The Revolution Question: Feminisms in El Salvador, Chile, and Cuba, Rutgers University Press (2004)
I have written extensively about women, revolution, and feminism in Latin America. My first monograph, The Revolution Question: Feminisms in El Salvador, Chile, and Cuba analyzes the roles of women in revolutionary struggles and the relationship of their experiences to the emergence of feminism. In this book I focus on three Latin American countries that have experienced revolutionary movements of historical and regional significance: El Salvador, Chile, and Cuba. In each case I document the roles of women in armed and unarmed political activities and argue that women contribute to and participate in revolutionary movements in ways quite distinct from men. I argue that, despite the fact that women's political contributions tend to be seen as less important than those of their male comrades, the roles that women play are actually quite significant to the expansion of revolutionary movements.
After discussing the roles of women in each revolutionary movement I address the question of feminism. I explain how, given the convergence of political and ideological factors, feminism is often born in the wake of revolutionary movements. As a result, feminism is a much more expansive project than one focused solely upon the empowerment of women. Rather, it is a struggle that addresses larger structures of political and economic inequalities. The Revolution Question shows that feminist movements emerged in the aftermaths of the revolutionary struggles in El Salvador and Chile but not in Cuba. The book is based on interviews with women revolutionaries and feminists in all three countries.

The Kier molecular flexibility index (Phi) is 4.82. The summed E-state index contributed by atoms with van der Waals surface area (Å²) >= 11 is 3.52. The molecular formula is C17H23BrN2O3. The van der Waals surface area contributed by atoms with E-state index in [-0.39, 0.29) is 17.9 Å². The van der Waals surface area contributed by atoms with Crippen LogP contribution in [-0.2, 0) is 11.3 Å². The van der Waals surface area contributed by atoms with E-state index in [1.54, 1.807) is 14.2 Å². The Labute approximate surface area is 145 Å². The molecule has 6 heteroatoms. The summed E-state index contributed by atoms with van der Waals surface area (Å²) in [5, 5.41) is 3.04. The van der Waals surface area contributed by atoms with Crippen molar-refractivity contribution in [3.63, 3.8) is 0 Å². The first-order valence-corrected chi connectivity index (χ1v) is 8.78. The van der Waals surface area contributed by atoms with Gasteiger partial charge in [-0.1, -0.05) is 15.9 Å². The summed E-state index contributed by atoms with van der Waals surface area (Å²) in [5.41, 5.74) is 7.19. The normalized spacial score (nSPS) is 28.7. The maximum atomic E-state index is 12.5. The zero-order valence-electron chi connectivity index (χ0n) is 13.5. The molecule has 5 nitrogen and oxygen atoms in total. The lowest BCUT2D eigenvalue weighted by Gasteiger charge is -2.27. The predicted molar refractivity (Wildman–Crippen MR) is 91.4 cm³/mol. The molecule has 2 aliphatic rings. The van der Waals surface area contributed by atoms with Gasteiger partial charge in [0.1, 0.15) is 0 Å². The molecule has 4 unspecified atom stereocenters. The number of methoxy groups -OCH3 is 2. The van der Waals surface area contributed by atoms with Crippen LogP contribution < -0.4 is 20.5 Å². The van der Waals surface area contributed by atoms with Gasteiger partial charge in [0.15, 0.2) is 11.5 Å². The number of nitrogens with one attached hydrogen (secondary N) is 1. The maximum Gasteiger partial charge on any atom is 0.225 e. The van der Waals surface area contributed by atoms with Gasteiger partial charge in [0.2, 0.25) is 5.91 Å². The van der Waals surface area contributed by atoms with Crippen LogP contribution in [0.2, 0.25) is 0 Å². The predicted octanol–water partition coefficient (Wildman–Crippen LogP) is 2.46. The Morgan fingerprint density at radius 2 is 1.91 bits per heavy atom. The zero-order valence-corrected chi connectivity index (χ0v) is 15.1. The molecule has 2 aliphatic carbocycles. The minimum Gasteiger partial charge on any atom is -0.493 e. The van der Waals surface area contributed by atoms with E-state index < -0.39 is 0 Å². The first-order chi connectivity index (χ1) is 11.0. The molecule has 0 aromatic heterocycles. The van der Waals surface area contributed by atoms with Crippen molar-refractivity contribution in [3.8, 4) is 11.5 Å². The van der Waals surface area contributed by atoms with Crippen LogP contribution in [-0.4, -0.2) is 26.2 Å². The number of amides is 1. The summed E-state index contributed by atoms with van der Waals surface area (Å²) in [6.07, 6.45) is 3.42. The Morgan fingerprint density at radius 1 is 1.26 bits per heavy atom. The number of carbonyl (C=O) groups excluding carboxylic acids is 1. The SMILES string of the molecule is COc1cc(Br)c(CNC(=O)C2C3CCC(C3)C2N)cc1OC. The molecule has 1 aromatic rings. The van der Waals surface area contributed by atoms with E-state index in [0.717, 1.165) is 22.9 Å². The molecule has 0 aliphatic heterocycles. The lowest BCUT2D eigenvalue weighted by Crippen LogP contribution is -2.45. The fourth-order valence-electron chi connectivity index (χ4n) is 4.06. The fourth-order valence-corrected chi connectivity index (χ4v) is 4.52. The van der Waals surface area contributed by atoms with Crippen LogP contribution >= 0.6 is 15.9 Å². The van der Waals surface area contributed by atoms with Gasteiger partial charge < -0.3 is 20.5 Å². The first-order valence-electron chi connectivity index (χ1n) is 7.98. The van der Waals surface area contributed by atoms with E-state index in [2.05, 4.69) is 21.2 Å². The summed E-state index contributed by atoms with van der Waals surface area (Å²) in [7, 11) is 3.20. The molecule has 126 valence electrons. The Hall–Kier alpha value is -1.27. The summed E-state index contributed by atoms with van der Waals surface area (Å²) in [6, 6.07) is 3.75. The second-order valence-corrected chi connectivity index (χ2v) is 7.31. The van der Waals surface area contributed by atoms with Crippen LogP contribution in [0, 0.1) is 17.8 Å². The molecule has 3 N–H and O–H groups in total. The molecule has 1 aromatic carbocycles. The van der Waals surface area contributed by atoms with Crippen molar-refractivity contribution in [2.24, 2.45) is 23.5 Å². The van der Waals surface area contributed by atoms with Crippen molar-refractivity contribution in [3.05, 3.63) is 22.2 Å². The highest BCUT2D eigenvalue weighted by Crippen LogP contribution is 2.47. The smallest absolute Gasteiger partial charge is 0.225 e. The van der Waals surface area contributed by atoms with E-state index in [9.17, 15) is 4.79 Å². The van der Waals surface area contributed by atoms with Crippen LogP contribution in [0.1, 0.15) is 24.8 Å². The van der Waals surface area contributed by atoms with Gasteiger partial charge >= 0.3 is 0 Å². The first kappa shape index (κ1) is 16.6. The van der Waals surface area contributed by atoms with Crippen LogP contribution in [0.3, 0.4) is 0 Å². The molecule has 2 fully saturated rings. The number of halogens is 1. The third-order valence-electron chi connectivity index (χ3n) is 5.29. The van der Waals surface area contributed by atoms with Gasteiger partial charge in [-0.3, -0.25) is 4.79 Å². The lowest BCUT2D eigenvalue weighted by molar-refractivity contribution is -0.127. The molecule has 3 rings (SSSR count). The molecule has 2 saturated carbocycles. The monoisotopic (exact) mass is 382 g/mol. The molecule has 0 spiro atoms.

The Revolution Question has been favorably received. In 2006 it was a finalist for the Latin American Studies Association's prestigious Bryce Wood Book Award. It has been reviewed by: American Journal of Sociology, Politics & Gender, Journal of Latin American Politics and Society, Contemporary Sociology, Journal of Latin American Studies, Journal of Third World Studies, Journal of Women's History, Mobilization, Association for Feminist Anthropology, and Choice: Current Reviews for Academic Libraries.
I have has also written a variety of articles and book chapters on this topic, including: